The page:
My regular sun down routine includes catching both cats and securing them in the garage (safe from the coyotes), one last toss of food at the koi, refilling hummingbird feeders if necessary, and counting horse and cow noses. I only counted 2 horses last night – Easy wasn’t within immediate view from the back door, and he wasn’t hiding behind one of the large shrubs that line the garden fence, which was often the case. Uneasily I loudly called his name “Easy!!?”
A loud whinny from the scrub oaks and hackberries that line the driveway to my left told me where he was and that he was in trouble, because he didn’t immediately appear. I ran to the woods and in the dim light I spotted him – caught in the brambles and unable to go forward or back without getting scratched and scraped.
I bolted for the house and hollered at Mike to get the pruners and gloves while I got his halter. We hurried back to the horse, and I haltered him and kept him still while Mike trimmed the brambles from around his body and those already caught in his tail. Easy calmly stood there and then took one step at a time as we trimmed the snares from around him. As I petted him, I remembered that as I returned from town that afternoon around 2:00 pm, I noticed him standing in the woods and I recalled thinking to myself, I didn’t know there was a path at that exact spot. Well, there is now, and evidently after he scratched himself and got his tail tangled, Easy just decided to wait for help. Aside from a few nicks and being covered in mosquito bites, he was fine. I felt bad for not noticing that he was in trouble 6 hours earlier!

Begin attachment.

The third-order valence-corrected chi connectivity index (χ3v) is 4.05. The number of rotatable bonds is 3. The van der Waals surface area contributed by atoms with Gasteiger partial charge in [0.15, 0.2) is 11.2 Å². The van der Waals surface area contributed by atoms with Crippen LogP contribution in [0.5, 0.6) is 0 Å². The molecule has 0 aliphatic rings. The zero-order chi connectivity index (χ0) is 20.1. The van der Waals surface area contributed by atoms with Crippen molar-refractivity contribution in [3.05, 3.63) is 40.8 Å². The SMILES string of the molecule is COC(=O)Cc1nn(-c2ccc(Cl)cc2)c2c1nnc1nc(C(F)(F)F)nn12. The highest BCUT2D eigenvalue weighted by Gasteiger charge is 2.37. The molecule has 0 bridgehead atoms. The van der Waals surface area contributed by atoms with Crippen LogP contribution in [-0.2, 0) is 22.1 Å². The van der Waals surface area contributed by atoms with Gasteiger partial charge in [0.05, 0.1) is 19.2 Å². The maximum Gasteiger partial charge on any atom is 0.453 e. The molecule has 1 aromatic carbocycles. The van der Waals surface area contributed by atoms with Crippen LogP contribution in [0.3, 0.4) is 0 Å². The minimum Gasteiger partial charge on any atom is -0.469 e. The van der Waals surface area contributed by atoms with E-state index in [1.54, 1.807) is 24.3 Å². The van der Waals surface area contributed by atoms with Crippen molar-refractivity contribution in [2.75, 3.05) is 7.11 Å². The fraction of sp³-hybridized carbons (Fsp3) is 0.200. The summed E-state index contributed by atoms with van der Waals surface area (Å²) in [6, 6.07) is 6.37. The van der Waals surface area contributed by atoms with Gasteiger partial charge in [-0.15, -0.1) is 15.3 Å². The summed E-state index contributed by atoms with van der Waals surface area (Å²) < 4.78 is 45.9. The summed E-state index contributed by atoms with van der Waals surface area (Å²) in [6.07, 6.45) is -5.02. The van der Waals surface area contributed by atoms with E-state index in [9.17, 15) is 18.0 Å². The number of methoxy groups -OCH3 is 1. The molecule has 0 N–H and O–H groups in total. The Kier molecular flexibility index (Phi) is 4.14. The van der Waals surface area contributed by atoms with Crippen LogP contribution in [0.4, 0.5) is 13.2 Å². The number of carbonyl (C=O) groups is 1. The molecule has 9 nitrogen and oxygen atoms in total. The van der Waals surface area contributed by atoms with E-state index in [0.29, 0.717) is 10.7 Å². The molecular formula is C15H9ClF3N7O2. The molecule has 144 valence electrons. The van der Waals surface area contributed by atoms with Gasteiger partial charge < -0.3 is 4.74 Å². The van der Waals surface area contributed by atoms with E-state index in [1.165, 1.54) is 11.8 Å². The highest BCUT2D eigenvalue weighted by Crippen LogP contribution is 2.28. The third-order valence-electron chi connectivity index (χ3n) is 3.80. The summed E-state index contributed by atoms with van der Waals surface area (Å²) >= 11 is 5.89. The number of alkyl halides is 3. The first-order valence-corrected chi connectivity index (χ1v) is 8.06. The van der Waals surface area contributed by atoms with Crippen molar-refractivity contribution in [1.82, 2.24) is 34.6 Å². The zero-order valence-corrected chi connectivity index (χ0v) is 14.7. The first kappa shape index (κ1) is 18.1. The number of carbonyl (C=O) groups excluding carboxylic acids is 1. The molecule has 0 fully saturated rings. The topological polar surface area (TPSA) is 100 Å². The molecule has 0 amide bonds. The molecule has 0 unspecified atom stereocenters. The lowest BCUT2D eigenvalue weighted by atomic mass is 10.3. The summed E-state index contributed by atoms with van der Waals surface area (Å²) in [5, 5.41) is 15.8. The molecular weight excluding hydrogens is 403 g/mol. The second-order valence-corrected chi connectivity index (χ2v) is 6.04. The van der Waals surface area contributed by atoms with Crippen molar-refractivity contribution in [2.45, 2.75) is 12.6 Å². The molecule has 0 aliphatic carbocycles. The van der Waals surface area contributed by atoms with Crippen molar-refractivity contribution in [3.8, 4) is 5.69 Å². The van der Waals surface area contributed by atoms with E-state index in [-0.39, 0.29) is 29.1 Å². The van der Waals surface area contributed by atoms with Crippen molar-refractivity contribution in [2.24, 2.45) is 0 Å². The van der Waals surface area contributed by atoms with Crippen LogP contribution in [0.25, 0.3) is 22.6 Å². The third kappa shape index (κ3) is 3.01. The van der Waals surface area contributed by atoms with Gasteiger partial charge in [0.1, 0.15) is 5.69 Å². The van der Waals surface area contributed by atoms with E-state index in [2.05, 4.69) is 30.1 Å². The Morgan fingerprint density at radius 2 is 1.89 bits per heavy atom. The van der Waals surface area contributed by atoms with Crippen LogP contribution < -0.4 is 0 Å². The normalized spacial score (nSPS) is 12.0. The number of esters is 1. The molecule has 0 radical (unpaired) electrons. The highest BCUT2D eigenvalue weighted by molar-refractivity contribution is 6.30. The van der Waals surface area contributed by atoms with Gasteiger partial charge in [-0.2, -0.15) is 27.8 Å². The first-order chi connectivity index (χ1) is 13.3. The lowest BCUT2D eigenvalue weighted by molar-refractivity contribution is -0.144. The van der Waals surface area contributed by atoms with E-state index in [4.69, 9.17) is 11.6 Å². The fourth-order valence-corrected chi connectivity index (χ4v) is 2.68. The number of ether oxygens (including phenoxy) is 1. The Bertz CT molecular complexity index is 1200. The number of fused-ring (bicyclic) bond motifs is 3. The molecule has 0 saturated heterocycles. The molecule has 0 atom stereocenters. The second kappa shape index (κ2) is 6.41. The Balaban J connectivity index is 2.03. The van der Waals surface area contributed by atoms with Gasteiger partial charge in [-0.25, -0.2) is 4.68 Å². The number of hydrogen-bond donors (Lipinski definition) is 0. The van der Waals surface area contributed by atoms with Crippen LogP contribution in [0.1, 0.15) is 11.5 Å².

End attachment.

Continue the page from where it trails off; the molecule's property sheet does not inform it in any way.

I haven't painted much this week - the yard and garden has commanded my attention. I did get a lesson in horse hoof trimming - thanks, Trista! That reminded me how MUCH underpaid farriers are! (Oh, my aching back!)
In the paths of the wicked lie thorns and snares, but he who guards his soul stays far from them.